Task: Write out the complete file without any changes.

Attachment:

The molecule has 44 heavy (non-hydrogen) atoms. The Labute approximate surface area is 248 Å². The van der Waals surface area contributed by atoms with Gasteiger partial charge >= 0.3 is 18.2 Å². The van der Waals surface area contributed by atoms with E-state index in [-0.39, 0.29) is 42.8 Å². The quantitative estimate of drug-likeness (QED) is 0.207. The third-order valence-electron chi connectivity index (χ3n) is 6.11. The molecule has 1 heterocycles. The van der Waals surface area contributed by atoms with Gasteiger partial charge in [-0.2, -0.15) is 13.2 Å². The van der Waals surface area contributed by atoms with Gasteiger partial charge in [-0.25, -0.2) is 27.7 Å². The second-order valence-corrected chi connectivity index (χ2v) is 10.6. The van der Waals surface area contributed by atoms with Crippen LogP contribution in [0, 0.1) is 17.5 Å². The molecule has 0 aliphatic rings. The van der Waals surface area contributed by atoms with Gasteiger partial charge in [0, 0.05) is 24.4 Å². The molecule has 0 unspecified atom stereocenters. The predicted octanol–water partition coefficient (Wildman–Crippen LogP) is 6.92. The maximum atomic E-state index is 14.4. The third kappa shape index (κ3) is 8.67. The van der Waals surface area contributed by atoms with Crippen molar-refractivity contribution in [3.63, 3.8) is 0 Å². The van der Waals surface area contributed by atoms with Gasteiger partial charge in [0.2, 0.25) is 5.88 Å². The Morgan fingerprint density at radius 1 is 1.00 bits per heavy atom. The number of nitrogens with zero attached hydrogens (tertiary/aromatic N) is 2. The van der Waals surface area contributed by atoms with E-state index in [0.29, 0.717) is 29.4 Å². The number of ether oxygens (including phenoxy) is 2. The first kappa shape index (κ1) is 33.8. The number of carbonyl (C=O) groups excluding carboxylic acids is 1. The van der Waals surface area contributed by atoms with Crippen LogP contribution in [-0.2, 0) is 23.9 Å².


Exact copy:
The molecule has 44 heavy (non-hydrogen) atoms. The Labute approximate surface area is 248 Å². The van der Waals surface area contributed by atoms with Gasteiger partial charge >= 0.3 is 18.2 Å². The van der Waals surface area contributed by atoms with E-state index in [-0.39, 0.29) is 42.8 Å². The quantitative estimate of drug-likeness (QED) is 0.207. The third-order valence-electron chi connectivity index (χ3n) is 6.11. The molecule has 1 heterocycles. The van der Waals surface area contributed by atoms with Gasteiger partial charge in [-0.2, -0.15) is 13.2 Å². The van der Waals surface area contributed by atoms with Gasteiger partial charge in [-0.25, -0.2) is 27.7 Å². The second-order valence-corrected chi connectivity index (χ2v) is 10.6. The van der Waals surface area contributed by atoms with Crippen LogP contribution in [0, 0.1) is 17.5 Å². The molecule has 0 aliphatic rings. The van der Waals surface area contributed by atoms with Gasteiger partial charge in [0, 0.05) is 24.4 Å². The molecule has 0 unspecified atom stereocenters. The predicted octanol–water partition coefficient (Wildman–Crippen LogP) is 6.92. The maximum atomic E-state index is 14.4. The third kappa shape index (κ3) is 8.67. The van der Waals surface area contributed by atoms with Crippen molar-refractivity contribution in [3.63, 3.8) is 0 Å². The van der Waals surface area contributed by atoms with Gasteiger partial charge in [0.2, 0.25) is 5.88 Å². The Morgan fingerprint density at radius 1 is 1.00 bits per heavy atom. The number of nitrogens with zero attached hydrogens (tertiary/aromatic N) is 2. The van der Waals surface area contributed by atoms with E-state index in [0.29, 0.717) is 29.4 Å². The number of ether oxygens (including phenoxy) is 2. The first kappa shape index (κ1) is 33.8. The number of carbonyl (C=O) groups excluding carboxylic acids is 1. The van der Waals surface area contributed by atoms with Crippen LogP contribution in [-0.2, 0) is 23.9 Å².